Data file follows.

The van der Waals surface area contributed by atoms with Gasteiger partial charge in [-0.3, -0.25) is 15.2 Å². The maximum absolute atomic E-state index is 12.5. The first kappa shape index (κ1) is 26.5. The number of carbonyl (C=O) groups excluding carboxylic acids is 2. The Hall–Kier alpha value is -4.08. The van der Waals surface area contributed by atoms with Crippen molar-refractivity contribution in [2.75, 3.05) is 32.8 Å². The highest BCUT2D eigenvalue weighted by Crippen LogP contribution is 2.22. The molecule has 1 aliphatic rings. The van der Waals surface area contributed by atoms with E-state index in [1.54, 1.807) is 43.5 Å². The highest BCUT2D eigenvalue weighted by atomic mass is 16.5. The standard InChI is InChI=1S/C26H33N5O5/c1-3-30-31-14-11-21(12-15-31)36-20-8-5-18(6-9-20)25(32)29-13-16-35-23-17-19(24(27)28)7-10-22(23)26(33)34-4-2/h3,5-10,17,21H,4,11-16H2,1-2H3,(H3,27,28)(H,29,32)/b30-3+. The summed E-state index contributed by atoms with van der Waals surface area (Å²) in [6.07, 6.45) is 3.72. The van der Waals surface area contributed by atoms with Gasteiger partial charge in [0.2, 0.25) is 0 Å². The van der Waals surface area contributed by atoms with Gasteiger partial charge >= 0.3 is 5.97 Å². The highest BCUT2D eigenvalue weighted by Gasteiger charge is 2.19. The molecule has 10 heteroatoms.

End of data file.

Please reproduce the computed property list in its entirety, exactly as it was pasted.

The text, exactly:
The van der Waals surface area contributed by atoms with Gasteiger partial charge in [-0.3, -0.25) is 15.2 Å². The maximum absolute atomic E-state index is 12.5. The first kappa shape index (κ1) is 26.5. The number of carbonyl (C=O) groups excluding carboxylic acids is 2. The Hall–Kier alpha value is -4.08. The van der Waals surface area contributed by atoms with Crippen molar-refractivity contribution in [2.75, 3.05) is 32.8 Å². The highest BCUT2D eigenvalue weighted by Crippen LogP contribution is 2.22. The molecule has 1 aliphatic rings. The van der Waals surface area contributed by atoms with E-state index in [1.54, 1.807) is 43.5 Å². The highest BCUT2D eigenvalue weighted by atomic mass is 16.5. The standard InChI is InChI=1S/C26H33N5O5/c1-3-30-31-14-11-21(12-15-31)36-20-8-5-18(6-9-20)25(32)29-13-16-35-23-17-19(24(27)28)7-10-22(23)26(33)34-4-2/h3,5-10,17,21H,4,11-16H2,1-2H3,(H3,27,28)(H,29,32)/b30-3+. The summed E-state index contributed by atoms with van der Waals surface area (Å²) in [6.07, 6.45) is 3.72. The van der Waals surface area contributed by atoms with Gasteiger partial charge in [0.2, 0.25) is 0 Å². The van der Waals surface area contributed by atoms with Gasteiger partial charge >= 0.3 is 5.97 Å². The highest BCUT2D eigenvalue weighted by Gasteiger charge is 2.19. The molecule has 10 heteroatoms.